The U.S. Supreme Court will give the Environmental Protection Agency another chance to justify its rule targeting interstate air pollution. On June 24, 2013, the Court agreed to take up this issue by reviewing a case from the U.S. Court of Appeals for the D.C. Circuit: EME Homer City Generation, L.P. v. Environmental Protection Agency.
The case hinges on the validity of EPA's so-called "Transport Rule." The Clean Air Act authorizes EPA to set National Ambient Air Quality Standards (NAAQS) that states must satisfy. Each state is responsible for finding a way to comply with the NAAQS, but natural wind patterns often complicate these efforts by transporting pollution from one state to another. Accordingly, a "good neighbor" provision of the Clean Air Act makes upwind states responsible for addressing air pollution that travels downwind and prevents other states from meeting the NAAQS. In the Transport Rule, EPA required 28 upwind states to reduce specified levels of nitrogen oxide and sulfur oxide emissions. At the same time, EPA promulgated Federal Implementation Plans ("FIPs") specifying precisely what steps the upwind states must take to meet these targets.
EPA's actions prompted various state and local governments, industry groups, and labor organizations to challenge the legal validity of the Transport Rule. These groups argued that, by forcing upwind states to reduce more downwind pollution than their "significant contribution," the rule violates the Clean Air Act. Furthermore, the groups also challenged EPA's authority to issue FIPs without first giving upwind states an opportunity to create their own standards.
A divided three-member panel of the D.C. Circuit agreed and vacated the Transport Rule. According to the majority, the rule went beyond the authority that Congress delegated to EPA in the Clean Air Act. The decision included a vigorous dissent from Judge Judith Rogers, who argued that the court did not properly defer to EPA's interpretation of the Clean Air Act. Judge Rogers also thought the court lacked jurisdiction to decide the case in the first place because the challengers filed their suit too late and did not raise their objections in an earlier proceeding. EPA echoed many of Judge Rogers' arguments in its petition asking the Supreme Court to review the case, setting the stage for the three issues the Supreme Court will address:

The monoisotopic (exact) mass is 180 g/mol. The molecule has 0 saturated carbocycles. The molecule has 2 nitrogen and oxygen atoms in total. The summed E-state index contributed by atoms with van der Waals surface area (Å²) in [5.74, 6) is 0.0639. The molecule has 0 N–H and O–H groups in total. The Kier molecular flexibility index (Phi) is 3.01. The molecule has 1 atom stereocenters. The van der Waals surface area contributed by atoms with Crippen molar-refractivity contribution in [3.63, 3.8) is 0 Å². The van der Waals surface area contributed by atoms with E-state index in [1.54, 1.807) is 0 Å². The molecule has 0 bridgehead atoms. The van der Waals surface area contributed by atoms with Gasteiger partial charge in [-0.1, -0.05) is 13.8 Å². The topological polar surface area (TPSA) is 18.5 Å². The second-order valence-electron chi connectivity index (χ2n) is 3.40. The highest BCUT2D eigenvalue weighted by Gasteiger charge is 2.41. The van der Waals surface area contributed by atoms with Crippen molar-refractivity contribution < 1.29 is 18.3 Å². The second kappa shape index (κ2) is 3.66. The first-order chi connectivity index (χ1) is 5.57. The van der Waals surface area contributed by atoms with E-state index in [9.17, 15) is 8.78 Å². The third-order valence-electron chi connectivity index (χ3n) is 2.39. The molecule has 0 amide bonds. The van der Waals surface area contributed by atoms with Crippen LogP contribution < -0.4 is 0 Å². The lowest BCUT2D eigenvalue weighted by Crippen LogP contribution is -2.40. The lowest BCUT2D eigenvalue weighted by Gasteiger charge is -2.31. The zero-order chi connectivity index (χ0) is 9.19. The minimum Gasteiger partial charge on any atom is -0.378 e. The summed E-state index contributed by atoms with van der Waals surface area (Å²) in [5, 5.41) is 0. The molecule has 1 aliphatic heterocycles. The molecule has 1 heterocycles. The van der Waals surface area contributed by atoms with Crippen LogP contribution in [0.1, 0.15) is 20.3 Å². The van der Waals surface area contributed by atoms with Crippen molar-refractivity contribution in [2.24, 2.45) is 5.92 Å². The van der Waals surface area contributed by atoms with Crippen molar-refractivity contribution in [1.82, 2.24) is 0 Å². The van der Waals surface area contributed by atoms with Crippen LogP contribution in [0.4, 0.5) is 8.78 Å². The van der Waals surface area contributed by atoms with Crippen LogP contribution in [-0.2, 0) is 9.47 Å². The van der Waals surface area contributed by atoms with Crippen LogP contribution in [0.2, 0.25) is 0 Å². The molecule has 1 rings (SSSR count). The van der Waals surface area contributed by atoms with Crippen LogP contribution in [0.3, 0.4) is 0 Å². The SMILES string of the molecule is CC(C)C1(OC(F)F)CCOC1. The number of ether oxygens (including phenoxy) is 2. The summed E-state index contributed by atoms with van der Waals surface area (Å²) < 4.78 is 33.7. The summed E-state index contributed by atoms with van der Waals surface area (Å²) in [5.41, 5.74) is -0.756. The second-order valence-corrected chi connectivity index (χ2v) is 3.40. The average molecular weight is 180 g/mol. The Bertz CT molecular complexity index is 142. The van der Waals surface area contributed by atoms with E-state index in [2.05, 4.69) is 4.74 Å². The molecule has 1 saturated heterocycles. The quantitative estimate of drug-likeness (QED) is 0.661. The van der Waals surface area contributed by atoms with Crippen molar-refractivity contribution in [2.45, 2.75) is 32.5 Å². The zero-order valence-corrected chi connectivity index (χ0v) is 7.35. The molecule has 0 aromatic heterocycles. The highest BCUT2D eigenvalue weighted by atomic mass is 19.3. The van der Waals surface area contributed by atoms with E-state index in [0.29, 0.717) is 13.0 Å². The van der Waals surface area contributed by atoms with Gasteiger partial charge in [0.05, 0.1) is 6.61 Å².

Whether the Court of Appeals had jurisdiction and properly struck down the FIP rules;
The reasonableness of EPA's interpretation of the "good neighbor" provision of the Clean Air Act; and
Whether the Court of Appeals' reasoning disrupts EPA's approach to managing the Clean Air Act.
The fate of EPA's Transport Rule now lies with the Supreme Court. The case presents numerous complicated questions regarding the scope of EPA's authority, the proper interpretation of the Clean Air Act, the proper federalism role of the states, courts, and federal agencies in environmental regulation, and difficulties in addressing interstate air pollution.
The Court's decision will have major implications for the energy sector. EPA's interstate air pollution regulations require meaningful emissions reductions, primarily affecting coal- and natural gas-fired power plants—the source of most of the electricity in the United States. Moreover, the D.C. Circuit's decision to vacate the Transport Rule leaves the energy industry in a state of uncertainty. The Transport Rule is actually EPA's third attempt to regulate interstate air pollution. The Rule's immediate predecessor, a 2005 Clean Air Interstate Rule Program ("CAIR"), was also invalidated by the D.C. Circuit. However, CAIR remains in effect until the Court determines the validity of the Transport Rule.
The energy sector will have to wait until the Court's next term, which begins in October, to get a better picture of what the regulatory landscape regarding interstate air pollution will ultimately look like.